Given the decline of Christian belief in the UK, it’s surprising to discover there’s quite so much about the Easter story on the airwaves this week. You might have assumed that no space would have been found in the schedules for a retelling of the central but yet most difficult Christian narrative....
Yet on the evening of Good Friday, Radio 2 gave us an hour-long meditation uncompromisingly entitled At the Foot of the Cross [actually, it was two hours-long]. No avoiding, then, the implications of that story — the bloodied hands and feet, the rejection, the pain, the utter despair, and the apocalyptic rupture of the Temple curtain at the hour of three, when the skies darkened and the last words of Christ echoed through Calvary. On 4, there was not only a Good Friday meditation by the Archbishop of York but also The Archers put Chris on the Cross, quite literally, as the Ambridge villagers acted out the Passion with Neil Carter’s blacksmith son taking on the central, sacrificial role. (‘The hunky young farrier with his chest out,’ as Kirsty so memorably foretold a week earlier.)
Radio 3, meanwhile, devoted The Essay all week to five meditations on Christian themes by the journalist Madeleine Bunting.
Charles Moore was impressed with the latter too. As was I.
Radio 4 today gave us not one but two Easter Sunday services - a lovely Roman Catholic Sunrise Service at 6.35 am and an extended Anglican Easter Sunday Service from Stratford-upon-Avon at 8.10 am, complete with music by Haydn and Vaughan Williams. The close of the Bishop of Warwick's Shakespeare-tinged sermon ran as follows (for those of you with a taste for Church of England sermons):
The Orthodox icon of the Resurrection is at one and the same time the icon of the descent into hell. The good news of Easter is not pie in the sky when we die. It does not bypass or deny the horrors of Good Friday. The risen Christ bears the marks of his wounds. He comes to his wounded world and to us in the darkness and struggles of our real lives to draw us into the light of his resurrection life.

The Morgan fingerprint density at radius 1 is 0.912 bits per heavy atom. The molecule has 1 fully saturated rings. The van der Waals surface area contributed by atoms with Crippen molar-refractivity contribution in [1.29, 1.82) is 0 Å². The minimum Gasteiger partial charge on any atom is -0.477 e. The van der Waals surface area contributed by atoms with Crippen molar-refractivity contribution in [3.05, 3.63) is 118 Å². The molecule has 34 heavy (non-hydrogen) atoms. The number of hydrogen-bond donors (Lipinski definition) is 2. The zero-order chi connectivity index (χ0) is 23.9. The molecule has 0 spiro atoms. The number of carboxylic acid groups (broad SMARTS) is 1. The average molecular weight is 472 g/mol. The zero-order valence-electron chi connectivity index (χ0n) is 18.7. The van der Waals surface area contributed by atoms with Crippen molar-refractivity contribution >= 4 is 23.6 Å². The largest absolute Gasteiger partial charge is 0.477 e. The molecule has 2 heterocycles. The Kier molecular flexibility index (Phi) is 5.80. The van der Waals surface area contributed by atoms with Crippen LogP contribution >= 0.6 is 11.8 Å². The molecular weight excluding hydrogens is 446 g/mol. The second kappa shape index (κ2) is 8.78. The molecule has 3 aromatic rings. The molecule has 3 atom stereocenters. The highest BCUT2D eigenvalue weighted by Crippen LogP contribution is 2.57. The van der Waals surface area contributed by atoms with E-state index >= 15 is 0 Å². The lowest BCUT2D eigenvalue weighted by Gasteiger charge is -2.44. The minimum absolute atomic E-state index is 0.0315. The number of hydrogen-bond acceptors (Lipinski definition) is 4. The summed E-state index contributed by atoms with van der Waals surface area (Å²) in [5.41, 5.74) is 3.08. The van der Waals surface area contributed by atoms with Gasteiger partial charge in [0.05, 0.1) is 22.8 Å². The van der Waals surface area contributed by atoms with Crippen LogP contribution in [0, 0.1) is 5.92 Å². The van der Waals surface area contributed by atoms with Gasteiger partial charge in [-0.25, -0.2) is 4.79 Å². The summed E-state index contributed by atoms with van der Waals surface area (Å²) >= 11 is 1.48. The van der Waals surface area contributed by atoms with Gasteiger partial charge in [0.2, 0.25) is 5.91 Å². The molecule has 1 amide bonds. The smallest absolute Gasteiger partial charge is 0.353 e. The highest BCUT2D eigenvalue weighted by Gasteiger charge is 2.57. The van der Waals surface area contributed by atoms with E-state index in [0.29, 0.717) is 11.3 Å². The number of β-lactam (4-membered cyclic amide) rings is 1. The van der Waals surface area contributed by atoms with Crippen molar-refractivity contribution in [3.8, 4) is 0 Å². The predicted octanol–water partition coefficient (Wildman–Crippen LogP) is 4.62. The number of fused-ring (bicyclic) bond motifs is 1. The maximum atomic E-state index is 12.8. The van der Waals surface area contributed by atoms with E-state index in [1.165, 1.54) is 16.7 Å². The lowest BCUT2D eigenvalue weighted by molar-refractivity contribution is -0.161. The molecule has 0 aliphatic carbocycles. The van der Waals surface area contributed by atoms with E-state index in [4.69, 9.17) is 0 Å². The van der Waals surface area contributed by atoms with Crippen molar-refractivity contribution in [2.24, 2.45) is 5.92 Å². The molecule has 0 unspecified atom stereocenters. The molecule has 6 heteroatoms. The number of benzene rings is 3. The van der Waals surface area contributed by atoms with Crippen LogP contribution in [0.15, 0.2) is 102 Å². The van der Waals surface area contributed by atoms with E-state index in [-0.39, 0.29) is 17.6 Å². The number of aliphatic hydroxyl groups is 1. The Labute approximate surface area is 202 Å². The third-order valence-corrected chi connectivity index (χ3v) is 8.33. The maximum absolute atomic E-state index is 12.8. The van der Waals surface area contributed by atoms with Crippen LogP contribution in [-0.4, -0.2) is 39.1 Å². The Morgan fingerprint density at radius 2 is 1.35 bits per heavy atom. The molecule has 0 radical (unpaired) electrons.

So this ‘quintessence of dust’ - your life and mine - is destined for glory, for resurrection life, and that means now! So we can pray with Herbert: Rise heart, thy Lord is risen/Sing his praise without delays,/Who takes thee by the hand, that thou likewise/With him may’st rise.’
BBC TV hasn't been holding back either.
BBC One had The Great North Passion on Friday, and today gave us Easter Worship from Leicester Cathedral at 10.00 am, Pope Francis's Urbi et Orbi (Easter message and blessing) at 11.00 am, a repeat of an old Easter edition of Songs of Praise at 11.20 am, plus a new Easter edition of Songs of Praise at 5.10 pm. [This was lovely but, in typical BBC style, pointedly 'rubbed our noses in diversity': Bill Turnbull is treated to a Polish traditional Easter meal, learns about the Moravian custom of remembering the dead and visits a stunning Greek Orthodox church - all within the boundary of Yorkshire. Young Catholics from across the county sing some old favourites, and there is a performance by the BBC Radio 2 Young Choristers of the Year.]
BBC Two gave us Easter from King's and, somewhat more tangentially, Messiah at the Foundling Hospital (Handel's Messiah is an Easter work, not a Christmas one - though I don't mind when it's performed!), plus King of Kings on Good Friday.
Credit where credit's due to the BBC here - as I suspect Polly Toynbee, A.C. Grayling, Andrew Copson and Richard Dawkins won't be saying (a feeling I'd have shared with them in years gone by).
No one can reasonably accuse the BBC of ignoring/downgrading Easter this year.